2019 Porsche 992 911 Carrera S feature performance review

Annoyingly for its rivals, Porsche has somehow made the 911 even hotter. Enter the 992

2019 Porsche 992 911 Carrera S feature performance review

In many ways it’s almost irrelevant how good the 2019 Porsche 992-generation 911 is.

The seven forebears have built up such an enviable reputation that many will part with their cash irrespective of informed opinion. The venerable 911 has always embraced tradition and change in equal measure; one to the frustration of critics and to the delight of enthusiasts.

However, for those who like cutting to the chase, the 992 lives up to the hype. It’s good – bloody good in fact. But really, we shouldn’t be surprised. We’ve come to expect nothing less from Porsche.

This is now, finally, the real deal. After a prototype drive months ago, I’m finally nestled inside the redesigned cabin of the 992 and ready to turn the starter key. What’s more, not only is the new 331kW Carrera S my steed, I’m also on a track – Ricardo Tormo Circuit in Valencia to be exact.

Matthias Hoffsuemmer works as a driving instructor for Porsche, coaching, among others, the German Supercup team. Today he is giving me tuition from behind the wheel of a 991.2 GT3 RS.

So, not only is the teacher and his pupil separated by a wealth of talent and experience, there’s also 52kW and a generation between us. Of course, it’s no contest. But seen from the driver’s seat of the pursuit car, the two 911s are closer than you’d think – much closer.

When the tyres and the steel brakes start to feel the heat after 10 laps, the racecar-esque warrior has to invest more than seven tenths to keep pulling away from the four-pointed headlights in its rear-view mirror. A sign of things to come.

Finding reasons why the GT3 RS is having such a hard time shaking the Carrera S (and trust me, it’s not down to my driving) can initially be found on the spec sheet. For starters, the base 992 Carrera is now endowed with 283kW... for the entry-level version.

However, the S acquires GTS-rivalling power and torque figures, meaning it has 331KW and 530Nm to play with; that’s 22kW and 30Nm more than before. With launch control and the new eight-speed PDK transmission, it’ll even rocket to 100km/h in 3.5 seconds (with Sport Chrono) while its top speed on this track is a mere 4km/h shy of the RS-branded GT product. 

Thundering down the long start/finish straight and the gap invariably widens all the way to the braking area and turn one apex, but that’s also due to the carbon-ceramic stoppers and Cup 2 rubber fitted to the atmo racer. “Stick the drive-mode selector in Sport Plus and leave the PDK in Drive,” Hoffsuemmer says. “PDK shifts faster in Auto than a pro can in manual.”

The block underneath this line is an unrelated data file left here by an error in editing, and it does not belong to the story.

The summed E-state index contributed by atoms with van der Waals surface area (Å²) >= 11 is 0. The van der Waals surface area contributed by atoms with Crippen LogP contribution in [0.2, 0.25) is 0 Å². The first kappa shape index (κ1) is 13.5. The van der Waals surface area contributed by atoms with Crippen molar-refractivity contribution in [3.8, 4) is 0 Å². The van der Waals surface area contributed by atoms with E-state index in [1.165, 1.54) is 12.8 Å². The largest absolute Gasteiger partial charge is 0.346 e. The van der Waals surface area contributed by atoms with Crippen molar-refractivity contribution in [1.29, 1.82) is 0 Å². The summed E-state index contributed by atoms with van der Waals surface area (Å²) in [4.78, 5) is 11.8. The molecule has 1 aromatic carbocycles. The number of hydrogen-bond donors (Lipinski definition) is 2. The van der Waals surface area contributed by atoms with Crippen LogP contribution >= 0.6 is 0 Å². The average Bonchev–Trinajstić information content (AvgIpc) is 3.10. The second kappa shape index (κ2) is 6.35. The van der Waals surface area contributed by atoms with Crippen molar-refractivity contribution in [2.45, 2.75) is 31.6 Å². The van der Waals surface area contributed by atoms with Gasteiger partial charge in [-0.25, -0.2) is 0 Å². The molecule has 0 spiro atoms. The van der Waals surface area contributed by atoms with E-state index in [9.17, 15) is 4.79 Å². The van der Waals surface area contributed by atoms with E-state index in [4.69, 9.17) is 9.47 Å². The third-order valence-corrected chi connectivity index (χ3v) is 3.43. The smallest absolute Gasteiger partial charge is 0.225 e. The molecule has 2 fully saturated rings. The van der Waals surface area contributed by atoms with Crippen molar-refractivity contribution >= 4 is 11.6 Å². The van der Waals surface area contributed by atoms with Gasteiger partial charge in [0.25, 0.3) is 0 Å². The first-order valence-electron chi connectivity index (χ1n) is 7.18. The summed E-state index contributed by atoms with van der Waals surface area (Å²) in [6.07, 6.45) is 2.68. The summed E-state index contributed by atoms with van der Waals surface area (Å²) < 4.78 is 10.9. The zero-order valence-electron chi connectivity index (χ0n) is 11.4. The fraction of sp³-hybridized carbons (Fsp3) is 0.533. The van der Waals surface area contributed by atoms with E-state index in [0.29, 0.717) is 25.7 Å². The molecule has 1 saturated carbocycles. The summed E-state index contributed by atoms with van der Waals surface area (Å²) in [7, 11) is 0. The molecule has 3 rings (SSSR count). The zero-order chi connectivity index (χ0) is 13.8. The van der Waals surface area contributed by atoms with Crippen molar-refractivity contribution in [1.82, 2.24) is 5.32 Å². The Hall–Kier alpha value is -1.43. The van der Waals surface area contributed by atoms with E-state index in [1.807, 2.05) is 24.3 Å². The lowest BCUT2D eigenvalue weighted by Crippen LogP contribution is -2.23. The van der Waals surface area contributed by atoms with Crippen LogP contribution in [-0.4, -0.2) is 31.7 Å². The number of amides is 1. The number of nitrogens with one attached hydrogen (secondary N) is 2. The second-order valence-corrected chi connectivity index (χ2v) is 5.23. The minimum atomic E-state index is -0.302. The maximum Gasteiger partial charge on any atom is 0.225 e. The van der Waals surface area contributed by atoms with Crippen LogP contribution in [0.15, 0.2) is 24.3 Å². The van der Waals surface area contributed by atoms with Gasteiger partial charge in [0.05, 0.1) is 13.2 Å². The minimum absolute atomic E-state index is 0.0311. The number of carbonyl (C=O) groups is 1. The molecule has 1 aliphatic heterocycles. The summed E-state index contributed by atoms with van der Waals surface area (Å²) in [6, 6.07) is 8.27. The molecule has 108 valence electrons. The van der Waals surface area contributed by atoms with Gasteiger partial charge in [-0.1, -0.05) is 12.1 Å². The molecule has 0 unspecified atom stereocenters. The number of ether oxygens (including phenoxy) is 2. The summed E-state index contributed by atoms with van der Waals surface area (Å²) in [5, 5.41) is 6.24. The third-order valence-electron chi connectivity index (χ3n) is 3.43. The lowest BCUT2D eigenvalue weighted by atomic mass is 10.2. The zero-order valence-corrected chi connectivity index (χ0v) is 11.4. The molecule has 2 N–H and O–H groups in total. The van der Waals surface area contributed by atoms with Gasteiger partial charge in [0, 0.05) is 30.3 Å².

Half way through the session the car, thankfully, tyred (pun intended) faster than its driver. Although amazingly, the 20-inch Pirelli P Zeros up front and the 21 inchers fitted to the rear wheels collect and relinquish heat almost simultaneously.

Hence, it seemed a good point to dial in PSM Sport, which underlines the new model’s benign attitude at the limit of adhesion. Only when you take too much speed into a corner and turn in too early does it fall into understeer – but then, this has always been a trait of the rear-engined Porsche.

Become too eager on the loud pedal with handfuls of steering lock and the riposte is more than a faint trace of roll oversteer, which isn’t the fastest way of getting in and out of a corner. Rather than paying the price for late braking, it’s better to balance the composure by treating the steering, throttle and brakes with sense and sensitivity.

With this in mind, we enter the drift-style photography phase with trepidation. Doing cornering shots on hot liquorice rubber quickly becomes a harder task than first thought with the front-end coming unstuck before the rear decides to break loose. “She doesn’t want to do it,” comments Hoffsuemmer. However, as it turns out, practice makes perfect as using less opposite lock and giving it the berries seems to work wonders.

Still, the takeaway remains that the 992 feels less tail-happy than its predecessor. It could pass as a mid-engined coupe to the uninitiated and a sudden lift-off at the limit is no longer a widow-making error thanks to the Porsche’s electronic brain.

Initial failings for the camera aside, the inherent completeness a 911 brings to the table is evident. The fact the S can also do 0-100km/h in 3.5sec, 0-160km/h in 7.8sec and 0-200km/h in 12.1sec is mighty impressive.

Yes, speed matters, but less so in absolute terms compared to the emotional experience it generates. The low-rpm tip-in is ultra-quick, but never brutal, while the mid-range punch between 2300 and 5000rpm, using all 530Nm, sucks the car forward like a giant, invisible Hoover.

Thankfully, for pretty much the first time, Sport Plus isn’t too annoyingly crazy for public roads, either. It spares dispensable downshifts and death knell upshifts for a truly intuitive persona.

The ability of the PASM damping system also works on the open road, maintaining a sweet balance between compliance and contact at all times on all surfaces. The electronically assisted steering, maligned in the original 991, is convincingly calibrated and neatly weighted, which works wonders in the palms of a keen driver (just remember to turn off lane assist and lane-departure warning).